Understanding kWh (kilowatt hours), kVA (kilovolt-amps), and kWp: Explained and Differentiated. Understanding power units like kWh, kVA, and kWp is crucial when installing hybrid solar and home inverter battery backup systems. InPower experts explain and highlight the key differences between kVA and kW informing you about these power sources so you can make the best choice and run your system at its best.

What is kWh? What does kWh mean?

The most familiar power unit term is kWh, or Kilowatt-hour. Kilowatt-hour is a unit of energy that measures the amount of electricity consumed or generated over time. It combines power (kW) with time (hours) to represent energy usage. For instance, if your home consumes 10 kWh per day, it means you've utilised 10,000 watts of power within a 24-hour period.

What is kVA? What does kVA mean?

kVA, or Kilovolt-amps, is a power unit that measures the apparent power in an electrical system. It considers both real power (kW) and reactive power. While kW refers to the actual power used to perform work, kVA accounts for the additional reactive power required to manage inductive loads. It helps determine the capacity of inverters or backup generators to handle the load.

What is kWp in Solar Power?

kWp, or Kilowatt peak, is a measure of the maximum power output capacity of a solar panel under standard test conditions (STC). kWp indicates the solar panel's efficiency and performance potential. kWp helps determine the size and output of a solar panel, enabling you to assess its ability to generate power. For example, a solar panel with a rating of 300Wp can produce 300 watts of power under STC. InPower’s 10KW Solar Kit with Battery Backup is the ideal solution if your home consumes a large amount of energy in order to run efficiently.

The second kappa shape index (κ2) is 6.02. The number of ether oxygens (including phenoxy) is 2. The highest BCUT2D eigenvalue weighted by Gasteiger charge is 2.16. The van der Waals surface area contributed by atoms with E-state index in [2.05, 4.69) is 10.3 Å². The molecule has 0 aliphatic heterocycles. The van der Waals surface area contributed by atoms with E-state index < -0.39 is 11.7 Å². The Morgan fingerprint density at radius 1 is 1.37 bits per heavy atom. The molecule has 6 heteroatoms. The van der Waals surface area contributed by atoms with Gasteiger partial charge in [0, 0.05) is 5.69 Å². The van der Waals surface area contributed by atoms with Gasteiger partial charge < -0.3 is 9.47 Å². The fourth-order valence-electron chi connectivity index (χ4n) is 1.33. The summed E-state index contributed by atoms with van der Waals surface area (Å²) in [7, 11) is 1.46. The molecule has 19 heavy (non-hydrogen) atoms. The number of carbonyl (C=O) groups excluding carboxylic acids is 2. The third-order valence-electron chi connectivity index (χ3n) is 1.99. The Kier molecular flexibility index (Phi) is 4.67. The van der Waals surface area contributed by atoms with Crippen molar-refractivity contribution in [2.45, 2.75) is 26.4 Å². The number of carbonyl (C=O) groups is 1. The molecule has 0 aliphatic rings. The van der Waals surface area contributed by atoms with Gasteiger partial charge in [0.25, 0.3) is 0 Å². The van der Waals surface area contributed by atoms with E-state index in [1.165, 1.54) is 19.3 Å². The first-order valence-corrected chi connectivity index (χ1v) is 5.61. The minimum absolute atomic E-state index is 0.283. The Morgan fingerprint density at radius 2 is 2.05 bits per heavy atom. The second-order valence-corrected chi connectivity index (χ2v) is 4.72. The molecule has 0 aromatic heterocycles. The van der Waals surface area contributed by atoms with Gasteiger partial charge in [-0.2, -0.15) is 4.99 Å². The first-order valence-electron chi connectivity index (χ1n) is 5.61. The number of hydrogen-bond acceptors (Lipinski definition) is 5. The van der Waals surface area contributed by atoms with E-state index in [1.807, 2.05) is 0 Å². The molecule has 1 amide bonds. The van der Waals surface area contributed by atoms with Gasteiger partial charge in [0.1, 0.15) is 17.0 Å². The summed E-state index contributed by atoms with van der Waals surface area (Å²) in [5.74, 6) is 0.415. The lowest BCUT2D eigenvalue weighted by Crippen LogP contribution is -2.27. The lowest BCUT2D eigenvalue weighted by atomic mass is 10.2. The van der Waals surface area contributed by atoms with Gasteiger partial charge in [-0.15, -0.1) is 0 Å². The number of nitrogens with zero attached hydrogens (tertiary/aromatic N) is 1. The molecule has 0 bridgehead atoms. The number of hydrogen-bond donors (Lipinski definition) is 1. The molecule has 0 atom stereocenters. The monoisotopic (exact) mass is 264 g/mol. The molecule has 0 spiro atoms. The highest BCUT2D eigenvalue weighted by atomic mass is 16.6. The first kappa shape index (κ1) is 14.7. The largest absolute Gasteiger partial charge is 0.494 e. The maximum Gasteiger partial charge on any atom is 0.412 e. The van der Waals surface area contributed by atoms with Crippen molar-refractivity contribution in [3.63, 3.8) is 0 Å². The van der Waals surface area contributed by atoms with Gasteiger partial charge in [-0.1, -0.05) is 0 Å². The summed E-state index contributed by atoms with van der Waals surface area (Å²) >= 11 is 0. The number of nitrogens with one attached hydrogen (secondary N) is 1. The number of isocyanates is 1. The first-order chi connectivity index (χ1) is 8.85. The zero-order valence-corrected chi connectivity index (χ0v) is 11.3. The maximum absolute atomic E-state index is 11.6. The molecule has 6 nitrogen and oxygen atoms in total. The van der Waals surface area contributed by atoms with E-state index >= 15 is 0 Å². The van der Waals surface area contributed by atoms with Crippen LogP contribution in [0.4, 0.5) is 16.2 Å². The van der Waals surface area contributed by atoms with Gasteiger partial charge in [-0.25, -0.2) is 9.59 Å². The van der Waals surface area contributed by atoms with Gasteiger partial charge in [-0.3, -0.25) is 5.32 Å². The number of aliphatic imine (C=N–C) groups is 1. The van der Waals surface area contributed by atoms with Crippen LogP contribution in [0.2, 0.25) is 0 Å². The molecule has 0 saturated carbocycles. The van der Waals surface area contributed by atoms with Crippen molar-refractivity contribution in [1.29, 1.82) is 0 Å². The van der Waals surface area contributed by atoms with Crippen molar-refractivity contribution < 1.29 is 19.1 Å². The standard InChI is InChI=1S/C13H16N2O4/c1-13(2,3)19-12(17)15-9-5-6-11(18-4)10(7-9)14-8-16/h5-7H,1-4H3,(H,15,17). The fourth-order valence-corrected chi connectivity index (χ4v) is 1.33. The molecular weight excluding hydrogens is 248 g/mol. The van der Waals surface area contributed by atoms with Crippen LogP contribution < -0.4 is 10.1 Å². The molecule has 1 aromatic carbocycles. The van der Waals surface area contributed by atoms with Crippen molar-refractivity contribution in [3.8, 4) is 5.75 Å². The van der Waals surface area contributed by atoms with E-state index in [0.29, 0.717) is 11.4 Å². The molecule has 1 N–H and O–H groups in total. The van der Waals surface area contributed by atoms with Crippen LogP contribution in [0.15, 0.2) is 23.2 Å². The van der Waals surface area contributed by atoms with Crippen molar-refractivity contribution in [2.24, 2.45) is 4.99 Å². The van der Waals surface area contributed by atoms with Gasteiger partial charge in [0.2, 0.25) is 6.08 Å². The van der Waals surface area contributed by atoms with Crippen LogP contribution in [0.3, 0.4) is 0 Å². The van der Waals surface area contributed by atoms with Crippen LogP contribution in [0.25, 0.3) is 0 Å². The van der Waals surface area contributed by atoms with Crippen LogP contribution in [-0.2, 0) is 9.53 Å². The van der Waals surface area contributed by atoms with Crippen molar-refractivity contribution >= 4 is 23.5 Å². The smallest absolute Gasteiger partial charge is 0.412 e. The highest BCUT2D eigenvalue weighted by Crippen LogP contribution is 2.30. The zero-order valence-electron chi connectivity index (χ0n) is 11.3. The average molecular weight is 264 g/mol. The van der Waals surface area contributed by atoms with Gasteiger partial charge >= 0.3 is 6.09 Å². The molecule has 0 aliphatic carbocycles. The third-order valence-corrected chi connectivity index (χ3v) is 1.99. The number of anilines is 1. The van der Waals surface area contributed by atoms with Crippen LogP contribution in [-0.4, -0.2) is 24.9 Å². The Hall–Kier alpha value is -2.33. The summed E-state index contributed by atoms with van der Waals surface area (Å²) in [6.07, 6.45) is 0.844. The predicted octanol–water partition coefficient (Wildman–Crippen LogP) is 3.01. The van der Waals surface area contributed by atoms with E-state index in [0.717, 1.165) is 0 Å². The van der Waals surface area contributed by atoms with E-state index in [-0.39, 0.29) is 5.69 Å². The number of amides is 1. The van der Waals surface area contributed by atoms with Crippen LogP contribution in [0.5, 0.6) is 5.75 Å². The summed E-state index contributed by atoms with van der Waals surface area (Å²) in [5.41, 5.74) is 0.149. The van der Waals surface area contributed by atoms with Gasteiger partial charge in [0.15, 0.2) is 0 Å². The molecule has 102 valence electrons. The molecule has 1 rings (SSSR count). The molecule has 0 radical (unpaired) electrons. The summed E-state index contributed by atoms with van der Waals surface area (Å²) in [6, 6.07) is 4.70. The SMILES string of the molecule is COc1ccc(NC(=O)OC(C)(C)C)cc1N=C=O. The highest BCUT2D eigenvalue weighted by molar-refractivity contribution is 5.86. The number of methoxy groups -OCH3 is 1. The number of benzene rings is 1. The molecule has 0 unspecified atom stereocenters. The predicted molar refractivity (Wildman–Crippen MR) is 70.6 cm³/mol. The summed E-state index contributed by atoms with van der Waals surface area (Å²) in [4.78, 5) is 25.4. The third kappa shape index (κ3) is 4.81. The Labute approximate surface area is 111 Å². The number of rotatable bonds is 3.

kVA and kW - What is the difference?

The relationship between kVA and kW varies based on the power factor, which indicates the efficiency of electrical equipment. kVA and kW each represent different aspects of an electrical system. While kW measures the actual power used to perform work, kVA encompasses both real power (kW) and reactive power. Reactive power is required to handle inductive loads and manage voltage fluctuations. The power factor needs to be considered when calculating the difference between real power (kW) and apparent power (kVA). Luckily, InPower has done all the calculations for you - use our FREE Backup Power Calculator to find the most suitable system for your home.

Understanding the meanings of kVA, kWh, and kWp is essential in hybrid solar and home inverter battery backup installations. InPower’s solutions are tailored to the unique energy needs of every home. Our residential solar and inverter battery backup solutions provide the best loadshedding solutions available.

kVA measures the apparent power, while kWh quantifies energy consumption or generation over time, and kWp represents the peak power of a solar panel. Recognising the difference between kVA and kW allows you to assess your system's power requirements accurately and understand how much power you need during loadshedding. With this, you can make informed decisions to improve the efficiency and performance of your electrical system.

Remember, kVA, kWh, and kWp play distinct roles in evaluating and maximising your hybrid solar and home inverter battery backup installations.